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  • Arthritis
  • Fibromyalgia
  • Lupus
  • Psoriasis
  • Inflammatory bowel disease

Under sustained, long-term stress, you also can develop cardiovascular problems, including a fast heart rate and heart disease, as well as gastric ulcers. You’ll also be at greater risk for type 2 diabetes, various cancers and mental decline.

How can you better manage your stress levels?

Stress reduction strategies not only give your mind a break, but they can also relieve the pressure on your immune system. You can take steps to reduce short-term and long-term stress, Dr. Calabrese says. Two tactics are most effective:

  1. Meditation (also called mindfulness): Meditate for 10 minutes to 15  minutes three or four times weekly to lower your stress. It reduces your cortisol levels and reduces inflammation. Research also shows it helps prevent the breakdown of your chromosomes that leads to cancer and premature aging.
  2. Yoga: Practicing yoga also lowers stress hormone levels and calms your nervous system to reduce inflammation. Deep breathing helps boost your resistance to infection. Inverted poses in yoga help circulate fluid through your lymphatic system, filtering out toxins.

Stress in acute situations, however, can be healthful and protective, so it’s not all bad for us.   Remember: it’s chronic stress that we seek to control.

The influence of stress, mental tension on the human immune system

Why do some people remain healthy even in old age, while others at the same age develop chronic diseases and even die relatively young? Although this is due to individual genetic factors, researchers at the University of Southern California have shown that it can also be due to individual stress levels.

With the current trend towards an increase in the number of older people in the world, it is important to understand the differences in health status associated with aging. It is possible that age-related changes in the immune system are the main contributor to the increased morbidity and mortality in the elderly. The immune system naturally weakens with age as disease- and infection-fighting white blood cells wear out and fewer new cells are produced to replace them. Stressful situations throughout life, such as chronic overwork at work, domestic and family conflicts, discrimination lead to even faster aging of the immune system. An aging immune system, in turn, increases the risk of cancer, heart disease, infectious diseases, organ failure, and premature death. When a person's immune system is weakened, the effectiveness of vaccinations decreases, and individual organ systems age faster. nine0003

The work of Eric Klopak, a researcher at the Leonard Davis School of Gerontology, and colleagues made it possible to elucidate the immunological mechanisms involved in accelerated aging under the influence of socioeconomic factors and lifestyle. The study also identified important avenues that can be helpful in addressing inequalities in aging and preventing excessive losses during epidemics and pandemics, including COVID-19. The researchers studied a sample of more than 5,700 Americans with an average age of 68. They assessed five stressors thought to affect health: chronic stress, stressful life events, everyday discrimination, lifelong discrimination, and life trauma. The results of the study showed that psychosocial stress is the most important factor contributing to the potentiation of immune aging, which manifests itself in the form of a decrease in the subpopulation of naive and an increase in the pool of terminally differentiated T-lymphocytes, which are indicators of biological age. nine0003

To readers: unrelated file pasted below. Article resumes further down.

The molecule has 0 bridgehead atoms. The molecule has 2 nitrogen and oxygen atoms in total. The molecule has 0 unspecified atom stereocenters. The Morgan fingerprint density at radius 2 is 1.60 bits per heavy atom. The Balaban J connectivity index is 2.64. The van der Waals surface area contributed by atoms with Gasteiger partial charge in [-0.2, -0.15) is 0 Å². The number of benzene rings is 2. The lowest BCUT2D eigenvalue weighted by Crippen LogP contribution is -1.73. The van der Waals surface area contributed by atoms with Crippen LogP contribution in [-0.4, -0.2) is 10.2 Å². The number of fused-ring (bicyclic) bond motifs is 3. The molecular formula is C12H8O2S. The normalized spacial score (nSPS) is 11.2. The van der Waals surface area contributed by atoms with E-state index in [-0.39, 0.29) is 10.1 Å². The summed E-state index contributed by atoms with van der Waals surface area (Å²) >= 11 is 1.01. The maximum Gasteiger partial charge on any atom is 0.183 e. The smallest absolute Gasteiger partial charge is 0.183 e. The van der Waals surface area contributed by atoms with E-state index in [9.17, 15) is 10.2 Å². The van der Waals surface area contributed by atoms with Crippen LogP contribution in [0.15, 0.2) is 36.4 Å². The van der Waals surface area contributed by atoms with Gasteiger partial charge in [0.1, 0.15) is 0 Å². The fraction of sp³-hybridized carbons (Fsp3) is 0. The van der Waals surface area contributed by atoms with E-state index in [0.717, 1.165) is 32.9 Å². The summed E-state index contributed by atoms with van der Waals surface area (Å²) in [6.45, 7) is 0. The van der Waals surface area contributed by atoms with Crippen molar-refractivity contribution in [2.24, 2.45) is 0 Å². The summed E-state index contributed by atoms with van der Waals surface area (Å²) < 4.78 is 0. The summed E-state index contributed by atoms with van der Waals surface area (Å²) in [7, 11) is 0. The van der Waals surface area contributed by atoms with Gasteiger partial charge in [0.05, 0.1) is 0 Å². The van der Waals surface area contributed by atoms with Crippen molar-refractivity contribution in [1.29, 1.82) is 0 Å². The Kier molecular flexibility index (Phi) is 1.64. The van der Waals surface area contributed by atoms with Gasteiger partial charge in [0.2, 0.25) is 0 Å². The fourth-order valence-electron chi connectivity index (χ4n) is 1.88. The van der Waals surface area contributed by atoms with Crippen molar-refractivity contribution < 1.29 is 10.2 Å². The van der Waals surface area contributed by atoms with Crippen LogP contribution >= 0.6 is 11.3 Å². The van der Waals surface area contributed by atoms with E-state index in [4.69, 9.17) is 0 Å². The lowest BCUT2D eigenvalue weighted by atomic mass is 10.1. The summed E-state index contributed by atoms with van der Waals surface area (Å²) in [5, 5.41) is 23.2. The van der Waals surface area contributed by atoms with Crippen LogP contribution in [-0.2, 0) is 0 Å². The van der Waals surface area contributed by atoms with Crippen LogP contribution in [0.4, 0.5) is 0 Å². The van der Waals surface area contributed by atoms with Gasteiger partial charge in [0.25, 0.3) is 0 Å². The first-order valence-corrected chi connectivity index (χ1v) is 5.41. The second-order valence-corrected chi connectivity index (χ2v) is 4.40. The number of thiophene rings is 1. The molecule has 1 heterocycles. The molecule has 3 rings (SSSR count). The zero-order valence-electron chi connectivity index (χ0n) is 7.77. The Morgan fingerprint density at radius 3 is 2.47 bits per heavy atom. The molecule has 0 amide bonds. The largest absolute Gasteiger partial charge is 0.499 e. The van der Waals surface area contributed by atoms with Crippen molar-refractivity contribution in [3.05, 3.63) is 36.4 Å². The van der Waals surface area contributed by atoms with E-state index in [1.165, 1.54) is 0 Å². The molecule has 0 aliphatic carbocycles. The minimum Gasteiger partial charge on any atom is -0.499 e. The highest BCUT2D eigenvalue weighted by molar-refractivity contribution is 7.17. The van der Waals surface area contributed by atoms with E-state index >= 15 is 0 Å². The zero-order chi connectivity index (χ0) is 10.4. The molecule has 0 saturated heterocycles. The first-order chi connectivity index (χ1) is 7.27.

Mental stress can seriously affect physical health

Lifelong exposure to stressful situations is a significant risk factor for poor health, increased risk of early development of age-related diseases and premature death. Models that study the mechanisms that drive these effects focus on the consequences of reactivation and long-term activation of the sympathoadrenal and hypothalamic-pituitary-adrenal systems, which leads to "wear and tear" of the body at the biological level. It is assumed that biological wear and tear manifests itself at the cellular level, manifesting itself in the form of accumulation of DNA damage, increased inflammation, and shortening of telomeres. Critically short telomere lengths in immune cells and cellular stress (such as DNA damage) can lead cells into a non-replicating state called cellular senescence. In addition to localized tissue-specific aging, age-related changes in immune function contribute to systemic aging, organ failure, and premature mortality, making immune aging a critical factor in premature aging and mortality. nine0003

Immune aging, including a decrease in the number of undifferentiated (naive) and an increase in terminally differentiated immune T cells, plays a role in immune health and tissue-specific aging and may contribute to an increased risk of poor health among those experiencing severe and/or persistent psychosocial stress. Previous studies have been limited to assessing the contribution of life stress to accelerated immune aging and to the contribution of factors such as lifestyle and cytomegalovirus (CMV) infection. In a new study, the relationship of social stress (namely, everyday discrimination, lifelong discrimination, life stressful events, life trauma and chronic stress) with cellular markers of immune aging was assessed by flow cytometry. nine0003

Immunologically, biological age is determined by the composition of the immune cell population. At the same time, the aging immune system is characterized by a reduced pool of naive B and T cells, an increased pool of terminally differentiated T cells, and an increased pool of CD8 + cells compared to CD4 +. Social stress can alter the immune system in several ways, including increasing inflammatory signaling and decreasing antiviral responses.